Celebrate and hear more about Brian’s accomplishments at a community-wide gathering on Thursday, Dec. 4 in the Oren Gateway Center Atrium. Refreshments will be served and a brief program will begin at 2:30 p.m.
Augsburg’s first Rhodes Scholar
Brian Krohn arrived at Augsburg with plans of being a film major. He eventually became a chemistry student. And when he graduates next month, Krohn will have a new title.
Augsburg’s first-ever Rhodes Scholar.
Krohn, a native of Cloquet, was one of 769 initial U.S. applicants from 207 colleges and universities for this year’s collection of Rhodes Scholars. After making it through an interview process Saturday and being selected, Krohn becomes one of just 32 Americans who will begin studying at Oxford University in England next fall. There, Krohn will study environmental change and management in order to combine public policy expertise with the scientific knowledge he has gained at Augsburg.
“I’m surprised,” Krohn said. “The other applicants were some of the most amazing people I’ve ever met.”
That, however, can also be said of Krohn.
In the summer of 2006, Krohn began research into new ways to produce biodiesel. Krohn acknowledges that he didn’t really expect to break any new ground, but he wanted to give it a shot.
There would be no failure here. The combination of Krohn’s research, the teaching of chemistry professor Arlin Gyberg and Augsburg alum Clayton McNeff led to the discovery of the Mcgyan Process to produce biodiesel in a cleaner and more environmentally friendly way.
“For me, Brian’s work on the biodiesel project is a great liberal arts story,” Augsburg President Paul C. Pribbenow said. “There’s a connection between a student with a question, a faculty member and an alum. They work on a problem and come out with a response that, in this case, is pretty ground breaking.
“Brian stands for the well-rounded education that we provide for all of our students. We’re proud of him and proud that his Augsburg education prepared him.”
In addition to his work with biodiesel, Krohn is a Goldwater Scholar who was a founder of the Honors Review, a new journal for student scholarship at Augsburg. He organized the inaugural Agre Challenge, an event in which teams were challenged to build a catapult that would fling a 20-pound sandbag various distances.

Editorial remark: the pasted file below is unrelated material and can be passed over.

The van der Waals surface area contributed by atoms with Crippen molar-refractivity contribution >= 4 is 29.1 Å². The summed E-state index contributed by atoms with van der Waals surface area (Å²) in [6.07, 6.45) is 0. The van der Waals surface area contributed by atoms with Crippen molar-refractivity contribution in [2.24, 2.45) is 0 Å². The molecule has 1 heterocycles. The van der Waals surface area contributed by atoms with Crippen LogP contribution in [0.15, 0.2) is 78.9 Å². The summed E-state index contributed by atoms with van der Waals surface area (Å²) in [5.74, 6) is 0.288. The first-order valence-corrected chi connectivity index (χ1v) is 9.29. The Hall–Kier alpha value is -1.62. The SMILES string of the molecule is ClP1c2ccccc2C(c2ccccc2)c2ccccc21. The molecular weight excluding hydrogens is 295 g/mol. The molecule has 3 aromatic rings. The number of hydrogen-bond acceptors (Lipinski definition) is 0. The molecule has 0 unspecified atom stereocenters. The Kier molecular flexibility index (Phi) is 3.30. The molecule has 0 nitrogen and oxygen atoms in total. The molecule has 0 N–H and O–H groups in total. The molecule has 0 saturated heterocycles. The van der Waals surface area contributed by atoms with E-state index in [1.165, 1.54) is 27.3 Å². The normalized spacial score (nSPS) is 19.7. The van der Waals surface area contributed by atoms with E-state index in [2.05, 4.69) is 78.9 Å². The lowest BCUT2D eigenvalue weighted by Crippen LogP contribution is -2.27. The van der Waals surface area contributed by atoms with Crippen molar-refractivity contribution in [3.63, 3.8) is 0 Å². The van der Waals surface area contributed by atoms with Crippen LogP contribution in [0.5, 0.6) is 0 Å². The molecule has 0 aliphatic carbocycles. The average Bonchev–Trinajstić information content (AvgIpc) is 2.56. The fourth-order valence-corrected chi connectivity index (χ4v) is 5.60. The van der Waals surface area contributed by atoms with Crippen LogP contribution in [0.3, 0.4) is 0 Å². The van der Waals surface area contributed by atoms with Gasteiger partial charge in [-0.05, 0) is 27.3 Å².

In his letter of recommendation for Krohn, Pribbenow wrote that he is “proud of Brian and what he represents for our college. He is resilient, perceptive, spirted, smart and engaged.”
Krohn — who said he ended up writing more than 15 different drafts of his 1,000-word personal statement for the Rhodes application — didn’t really know what to expect when he entered the weekend that would end up changing his life.
After a cocktail hour Friday night in which Krohn and the other finalists got to know each other, he had the critical interview shortly after noon Saturday at Macalester College.
Krohn had spent several weeks preparing for the interview with Dixie Shafer in the URGO office and communication studies professor Bob Groven. When the interview was over, Krohn had no regrets.
“I felt good about it,” he said. “I felt I did as well as I could do.”
By about 3 p.m. Saturday, the five Rhodes judges pulled the candidates together, told them that any of them would make fine Rhodes Scholars and named Krohn and University of Michigan student Abdulrahman El-Sayed would be the Rhodes Scholars from the region that includes Minnesota, Wisconsin and Michigan.
On Saturday evening Krohn celebrated with his family and the family of his girlfriend. Because El-Sayed wasn’t going to fly back to Michigan until Sunday morning, Krohn invited him along as well.
Two other students at Minnesota schools were also named Rhodes Scholars. Ashley Nord of Rapid City, S.D., will graduate from the University of Minnesota next month with a triple major of physics, astrophysics and global studies. Last week, Jamaican student Michael Wuhl of Macalester was named a Rhodes Scholar in the international part of selection process.
Krohn now has a fat stack of papers to read and fill out for the Rhodes Scholarship. But being selected did save him a little bit of work. If he hadn’t been selected, Krohn was going to apply to graduate school, a task that he no longer has to complete.
He should, however, spend a few days this week working on self-defense moves.
“My older brother has promised to rough me up a little when I come home for Thanksgiving so I don’t get a big head,” Krohn said with a laugh.
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